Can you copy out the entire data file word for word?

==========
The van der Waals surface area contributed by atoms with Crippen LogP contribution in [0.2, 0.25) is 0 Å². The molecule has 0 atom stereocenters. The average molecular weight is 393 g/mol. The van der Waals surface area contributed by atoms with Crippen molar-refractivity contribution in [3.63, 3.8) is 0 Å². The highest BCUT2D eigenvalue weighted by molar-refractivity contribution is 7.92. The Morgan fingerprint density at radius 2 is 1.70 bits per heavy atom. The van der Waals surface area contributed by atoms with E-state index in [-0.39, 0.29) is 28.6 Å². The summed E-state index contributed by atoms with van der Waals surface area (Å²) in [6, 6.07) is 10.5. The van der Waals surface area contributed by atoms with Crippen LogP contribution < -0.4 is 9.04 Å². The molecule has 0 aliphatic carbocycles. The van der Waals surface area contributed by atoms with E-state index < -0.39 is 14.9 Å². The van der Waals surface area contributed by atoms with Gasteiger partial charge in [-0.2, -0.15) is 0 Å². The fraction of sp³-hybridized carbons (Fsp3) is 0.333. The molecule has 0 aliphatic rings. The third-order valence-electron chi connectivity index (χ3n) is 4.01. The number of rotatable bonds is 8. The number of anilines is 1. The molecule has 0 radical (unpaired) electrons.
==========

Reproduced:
The van der Waals surface area contributed by atoms with Crippen LogP contribution in [0.2, 0.25) is 0 Å². The molecule has 0 atom stereocenters. The average molecular weight is 393 g/mol. The van der Waals surface area contributed by atoms with Crippen molar-refractivity contribution in [3.63, 3.8) is 0 Å². The highest BCUT2D eigenvalue weighted by molar-refractivity contribution is 7.92. The Morgan fingerprint density at radius 2 is 1.70 bits per heavy atom. The van der Waals surface area contributed by atoms with E-state index in [-0.39, 0.29) is 28.6 Å². The summed E-state index contributed by atoms with van der Waals surface area (Å²) in [6, 6.07) is 10.5. The van der Waals surface area contributed by atoms with Crippen LogP contribution < -0.4 is 9.04 Å². The molecule has 0 aliphatic carbocycles. The van der Waals surface area contributed by atoms with E-state index < -0.39 is 14.9 Å². The van der Waals surface area contributed by atoms with Gasteiger partial charge in [-0.2, -0.15) is 0 Å². The fraction of sp³-hybridized carbons (Fsp3) is 0.333. The molecule has 0 aliphatic rings. The third-order valence-electron chi connectivity index (χ3n) is 4.01. The number of rotatable bonds is 8. The number of anilines is 1. The molecule has 0 radical (unpaired) electrons.